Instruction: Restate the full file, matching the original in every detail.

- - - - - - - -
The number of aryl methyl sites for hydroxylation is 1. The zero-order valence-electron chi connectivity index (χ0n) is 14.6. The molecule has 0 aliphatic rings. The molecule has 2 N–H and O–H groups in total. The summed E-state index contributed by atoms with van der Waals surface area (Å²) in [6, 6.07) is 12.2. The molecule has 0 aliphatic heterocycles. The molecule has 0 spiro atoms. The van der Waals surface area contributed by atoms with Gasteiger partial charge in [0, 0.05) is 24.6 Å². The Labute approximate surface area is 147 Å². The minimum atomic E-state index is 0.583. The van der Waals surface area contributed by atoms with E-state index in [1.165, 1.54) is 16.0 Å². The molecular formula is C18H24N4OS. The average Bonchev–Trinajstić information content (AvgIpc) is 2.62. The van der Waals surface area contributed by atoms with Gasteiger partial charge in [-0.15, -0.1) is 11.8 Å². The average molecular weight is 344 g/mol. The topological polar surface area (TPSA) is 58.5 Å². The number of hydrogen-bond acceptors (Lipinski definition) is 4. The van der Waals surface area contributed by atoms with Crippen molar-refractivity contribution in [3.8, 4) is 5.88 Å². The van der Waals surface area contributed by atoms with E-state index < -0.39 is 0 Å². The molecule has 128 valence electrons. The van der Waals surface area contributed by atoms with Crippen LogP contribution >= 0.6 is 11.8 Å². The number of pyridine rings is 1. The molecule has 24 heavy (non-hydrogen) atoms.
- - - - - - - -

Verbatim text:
The number of aryl methyl sites for hydroxylation is 1. The zero-order valence-electron chi connectivity index (χ0n) is 14.6. The molecule has 0 aliphatic rings. The molecule has 2 N–H and O–H groups in total. The summed E-state index contributed by atoms with van der Waals surface area (Å²) in [6, 6.07) is 12.2. The molecule has 0 aliphatic heterocycles. The molecule has 0 spiro atoms. The van der Waals surface area contributed by atoms with Gasteiger partial charge in [0, 0.05) is 24.6 Å². The Labute approximate surface area is 147 Å². The minimum atomic E-state index is 0.583. The van der Waals surface area contributed by atoms with E-state index in [1.165, 1.54) is 16.0 Å². The molecular formula is C18H24N4OS. The average Bonchev–Trinajstić information content (AvgIpc) is 2.62. The van der Waals surface area contributed by atoms with Gasteiger partial charge in [-0.15, -0.1) is 11.8 Å². The average molecular weight is 344 g/mol. The topological polar surface area (TPSA) is 58.5 Å². The number of hydrogen-bond acceptors (Lipinski definition) is 4. The van der Waals surface area contributed by atoms with Crippen molar-refractivity contribution in [3.8, 4) is 5.88 Å². The van der Waals surface area contributed by atoms with E-state index < -0.39 is 0 Å². The molecule has 128 valence electrons. The van der Waals surface area contributed by atoms with Crippen LogP contribution >= 0.6 is 11.8 Å². The number of pyridine rings is 1. The molecule has 24 heavy (non-hydrogen) atoms.